In his use of perspective, Leonardo Da Vinci is recognised as the first to use anamorphosis. This is a technique whereby an image can only be seen using a curved mirror or from a particular position.

Mathematics and Da Vinci’s Works

Two of Leonardo Da Vinci’s best-known works that employ mathematics are the Last Supper and the Mona Lisa. Each applies mathematical principles of perspective, golden ratio and proportions in its composition. In his painting of ‘The Last Supper,’ he uses the golden ratio to position the different elements in the painting. He uses the ratio to place people in the table to the proportions of the walls and windows in the background. By using mathematical principles, Da Vinci helps bring together the different elements in the painting.

Da Vinci’s painting of the ‘Mona Lisa’ uses the golden ratio in its structure. Some see the beauty of the picture as being its use of the golden ratio. Central elements of the composition use a golden rectangle all over the painting. While the golden rectangle is a rectangle, the difference comes from shapes dimensions. The dimensions reflect the golden ratio. The golden ratio is visible in Mona Lisa’s face. If a rectangle bounds the face and this rectangle is divided by drawing a line across her eyes, it creates another golden rectangle. The result is that the ratio of the length of Mona Lisa’s head to her eyes is also that of the golden ratio. On the rest of the body, it is possible to draw other golden rectangles.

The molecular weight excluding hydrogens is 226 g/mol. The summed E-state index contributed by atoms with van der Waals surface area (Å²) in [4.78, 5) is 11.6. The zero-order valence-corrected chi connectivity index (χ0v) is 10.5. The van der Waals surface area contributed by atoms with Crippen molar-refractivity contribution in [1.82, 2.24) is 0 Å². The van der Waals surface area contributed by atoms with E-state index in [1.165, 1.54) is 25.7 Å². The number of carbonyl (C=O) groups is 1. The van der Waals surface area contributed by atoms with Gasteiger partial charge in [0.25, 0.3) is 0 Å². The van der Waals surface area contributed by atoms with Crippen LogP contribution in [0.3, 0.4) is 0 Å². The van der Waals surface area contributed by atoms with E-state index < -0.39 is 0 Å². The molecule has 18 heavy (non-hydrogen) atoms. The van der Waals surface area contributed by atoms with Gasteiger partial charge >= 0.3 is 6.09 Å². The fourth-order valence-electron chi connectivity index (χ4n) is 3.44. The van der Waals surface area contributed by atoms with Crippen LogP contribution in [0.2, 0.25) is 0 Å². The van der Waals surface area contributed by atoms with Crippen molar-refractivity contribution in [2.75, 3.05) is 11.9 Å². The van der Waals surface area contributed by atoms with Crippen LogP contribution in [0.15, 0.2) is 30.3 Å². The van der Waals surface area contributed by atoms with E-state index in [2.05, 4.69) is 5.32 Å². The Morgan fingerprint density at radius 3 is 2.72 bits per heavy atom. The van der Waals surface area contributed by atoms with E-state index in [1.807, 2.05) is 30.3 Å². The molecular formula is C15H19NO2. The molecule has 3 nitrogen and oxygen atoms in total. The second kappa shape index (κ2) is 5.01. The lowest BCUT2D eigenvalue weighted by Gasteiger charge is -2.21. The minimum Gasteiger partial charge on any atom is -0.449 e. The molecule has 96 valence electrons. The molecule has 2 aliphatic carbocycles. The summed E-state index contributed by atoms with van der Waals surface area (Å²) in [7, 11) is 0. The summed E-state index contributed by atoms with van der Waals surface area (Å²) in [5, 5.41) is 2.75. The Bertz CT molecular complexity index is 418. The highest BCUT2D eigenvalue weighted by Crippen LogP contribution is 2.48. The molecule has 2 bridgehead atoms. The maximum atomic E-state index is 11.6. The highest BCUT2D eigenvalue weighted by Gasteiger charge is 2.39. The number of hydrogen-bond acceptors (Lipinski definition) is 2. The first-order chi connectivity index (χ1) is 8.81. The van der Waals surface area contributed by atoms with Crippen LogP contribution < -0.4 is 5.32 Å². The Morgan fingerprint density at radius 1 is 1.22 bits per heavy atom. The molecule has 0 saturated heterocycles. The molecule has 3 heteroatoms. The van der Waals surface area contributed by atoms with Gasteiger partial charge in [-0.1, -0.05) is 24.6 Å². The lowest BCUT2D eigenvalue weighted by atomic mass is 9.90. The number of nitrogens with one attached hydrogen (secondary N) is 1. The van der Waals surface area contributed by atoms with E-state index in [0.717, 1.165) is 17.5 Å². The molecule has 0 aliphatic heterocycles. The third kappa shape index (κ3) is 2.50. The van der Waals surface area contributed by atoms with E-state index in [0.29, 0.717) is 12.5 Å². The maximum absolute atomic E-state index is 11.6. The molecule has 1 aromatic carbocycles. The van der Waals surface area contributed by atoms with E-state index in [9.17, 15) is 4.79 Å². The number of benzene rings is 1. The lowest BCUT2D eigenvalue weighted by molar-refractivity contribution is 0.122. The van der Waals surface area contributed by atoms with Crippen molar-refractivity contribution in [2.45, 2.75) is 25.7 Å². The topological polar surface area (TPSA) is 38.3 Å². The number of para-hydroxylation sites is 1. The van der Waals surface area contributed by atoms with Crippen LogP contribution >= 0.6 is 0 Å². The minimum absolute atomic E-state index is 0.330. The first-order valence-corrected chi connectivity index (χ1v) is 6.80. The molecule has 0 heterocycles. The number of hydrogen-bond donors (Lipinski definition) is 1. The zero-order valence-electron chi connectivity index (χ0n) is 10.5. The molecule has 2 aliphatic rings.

Ideal Human Proportions

There was a belief that man was the perfect creation that which mathematical law could describe. There was a firm belief that mathematical principles lay behind all forms and governed by divine proportion. For many, man was thought to be God’s most perfect creation. Many believed that the use of proportions shapes the human form.